The Definition of Masculinity Needs to Change
By Van Badham
Illustration by Jess Cruickshank
My father’s only memory of his own father, who died when my father was three, was through a transparent plastic wall in a tuberculosis hospital. The boy left behind was an orphan to economic reality; the second world war was not even over, the welfare net not built, and as the unsupported situation of my widowed grandmother obliged her to become industrious, my father was minded and raised by his sister, who was only five years older than he.
He was also raised in a time of stringent gender roles and a community that policed them. Surrounded by women, he was still made aware that different behaviour was expected of him as a man, though there was noone close to teach it. Many aunts visited this poor cell of a struggling clan, but the masculine influences in my father’s life were distilled from the men he encountered in positions of authority and those offered him to him by pop culture; he constructed his own masculinity from the observing repetitions of types, tropes, symbols and habits. So, Dad played sport, and in the manner of a dogged field-warrior, absorbing brutal injuries with a John Wayne grit that masked the kind of damage that later in life would cripple him. He went to work in what is now politely known as “the gaming industry” as it celebrated all the male values of competition and risk he understood, and was one of the few places a clever man forced to leave school early could advance and get along. He affected a James Coburn disdain for expressing emotions, knotting himself into double binds of grief and repressed feeling when bereavements inevitably came. When his sister died aged only 40, I don’t remember him crying. I do remember him at the dining-room table when Grandma died a few years later, spitting out tears, choking on sobs, his body shuddering with a wracked tension between maintaining a facade of male invulnerability and the human instinct to weep. Dad gambled, and drank beer, and smoked most of his life. When he was stressed at work, which was often, he chain-smoked, wordless, like the Marlboro Man. He died of lung cancer.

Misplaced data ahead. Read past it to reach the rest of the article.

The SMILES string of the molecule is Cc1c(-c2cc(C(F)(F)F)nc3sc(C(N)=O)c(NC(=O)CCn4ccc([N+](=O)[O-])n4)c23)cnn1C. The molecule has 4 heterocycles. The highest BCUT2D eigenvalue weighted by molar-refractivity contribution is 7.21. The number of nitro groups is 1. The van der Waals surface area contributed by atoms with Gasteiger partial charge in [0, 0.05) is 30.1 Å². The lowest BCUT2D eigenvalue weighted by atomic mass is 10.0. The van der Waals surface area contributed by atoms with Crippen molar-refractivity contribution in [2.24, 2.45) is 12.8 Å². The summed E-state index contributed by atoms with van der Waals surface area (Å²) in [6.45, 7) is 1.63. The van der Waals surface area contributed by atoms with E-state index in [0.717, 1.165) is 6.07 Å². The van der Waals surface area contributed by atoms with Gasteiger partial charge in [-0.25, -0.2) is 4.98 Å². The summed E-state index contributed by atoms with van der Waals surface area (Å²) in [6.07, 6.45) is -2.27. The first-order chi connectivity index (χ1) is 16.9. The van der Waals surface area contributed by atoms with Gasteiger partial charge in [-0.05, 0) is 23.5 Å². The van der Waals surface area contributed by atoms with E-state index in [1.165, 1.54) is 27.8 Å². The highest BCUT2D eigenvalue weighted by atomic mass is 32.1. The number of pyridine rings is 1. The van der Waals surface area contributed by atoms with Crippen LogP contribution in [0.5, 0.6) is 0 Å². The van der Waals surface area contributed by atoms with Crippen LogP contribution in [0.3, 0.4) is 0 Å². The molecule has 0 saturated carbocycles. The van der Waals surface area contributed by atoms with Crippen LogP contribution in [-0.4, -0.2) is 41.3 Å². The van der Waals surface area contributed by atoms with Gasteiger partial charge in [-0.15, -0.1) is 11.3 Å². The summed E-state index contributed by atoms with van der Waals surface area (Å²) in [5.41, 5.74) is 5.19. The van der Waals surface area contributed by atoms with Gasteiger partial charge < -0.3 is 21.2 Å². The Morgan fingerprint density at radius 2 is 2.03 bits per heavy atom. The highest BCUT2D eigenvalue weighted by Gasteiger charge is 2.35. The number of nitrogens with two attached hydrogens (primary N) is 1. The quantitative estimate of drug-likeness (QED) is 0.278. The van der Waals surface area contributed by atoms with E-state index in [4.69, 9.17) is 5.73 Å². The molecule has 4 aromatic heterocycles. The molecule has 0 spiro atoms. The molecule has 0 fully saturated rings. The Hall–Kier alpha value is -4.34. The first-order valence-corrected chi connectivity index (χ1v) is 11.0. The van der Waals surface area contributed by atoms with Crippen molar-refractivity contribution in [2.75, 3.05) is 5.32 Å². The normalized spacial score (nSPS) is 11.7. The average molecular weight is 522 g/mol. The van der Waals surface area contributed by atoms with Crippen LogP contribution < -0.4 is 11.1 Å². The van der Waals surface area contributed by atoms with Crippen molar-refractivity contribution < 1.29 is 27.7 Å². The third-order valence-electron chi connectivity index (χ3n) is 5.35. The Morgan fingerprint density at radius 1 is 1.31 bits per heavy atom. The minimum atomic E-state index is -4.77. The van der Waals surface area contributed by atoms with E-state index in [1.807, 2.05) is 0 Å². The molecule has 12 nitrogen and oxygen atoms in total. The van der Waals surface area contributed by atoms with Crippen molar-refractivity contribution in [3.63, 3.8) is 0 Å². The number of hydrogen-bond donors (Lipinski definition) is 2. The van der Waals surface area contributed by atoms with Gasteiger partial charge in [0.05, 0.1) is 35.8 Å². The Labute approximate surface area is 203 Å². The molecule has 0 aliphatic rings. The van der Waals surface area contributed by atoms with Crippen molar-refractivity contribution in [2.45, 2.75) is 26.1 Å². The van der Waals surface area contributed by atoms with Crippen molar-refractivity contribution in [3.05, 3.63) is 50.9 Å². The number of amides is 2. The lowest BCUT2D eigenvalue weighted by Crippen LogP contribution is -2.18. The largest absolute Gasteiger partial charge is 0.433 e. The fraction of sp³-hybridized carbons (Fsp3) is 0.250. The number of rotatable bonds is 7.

His was a powerful lesson to me over my youth and young adulthood that obeying the dictates of a stereotype is dangerous.
Maybe because he grew into a man smart enough to be, at least, self-aware, my father chose as a partner no girlish feminine complement but, in my mother, a fierce, staunch and worldly companion. My father may have wished for a son to fill the space he vacated on the sporting field, but he was given only one child, and it was tiny, bookish and intractably female — so he adjusted his expectations, not only of girls, but of his own role as a man in fatherhood. He named me — Vanessa, after Vanessa Redgrave because he saw her play roles of tough independence he wanted me to emulate. My mother had life-long chafed against the limitations of her own gendered experience, so they mutualised their parenting into a deliberate, co-operative enrichment. The infant Badham had no talent for sport but she was taught to enjoy and understand it; I watched games with Dad as much as I was left alone to dither with dolls, I learned how to catch and gut fish as well as bake cakes and when Dad broke out a chess set, backgammon or a pack of cards, I was expected to match the competitive standard of an adult man. Dad may have specialised only in what he had learned as a boy were manly skills, but as first his work grew more stressful and then his health worsened he and my mother saw the survival value for their only child to have a broader range of equipment to engage the human experience than their gendered roles had allowed them. Mum encouraged creativity, expression and feelings, Dad was most insistent I persisted with maths. Dad fostered my interest in politics. Dad fed my fascination with technology — no man was so enthusiastic to supply gadgets to a little girl, gifting me a microscope when I was only five, a tape-recorder at 6, a computer at 12.
The facilitator of his daughter’s unrestricted ambition, John Badham had been raised to be a cowboy, a wiseguy, a sporting man and a big boofy bloke and he died one of the greatest feminists I’ll ever know.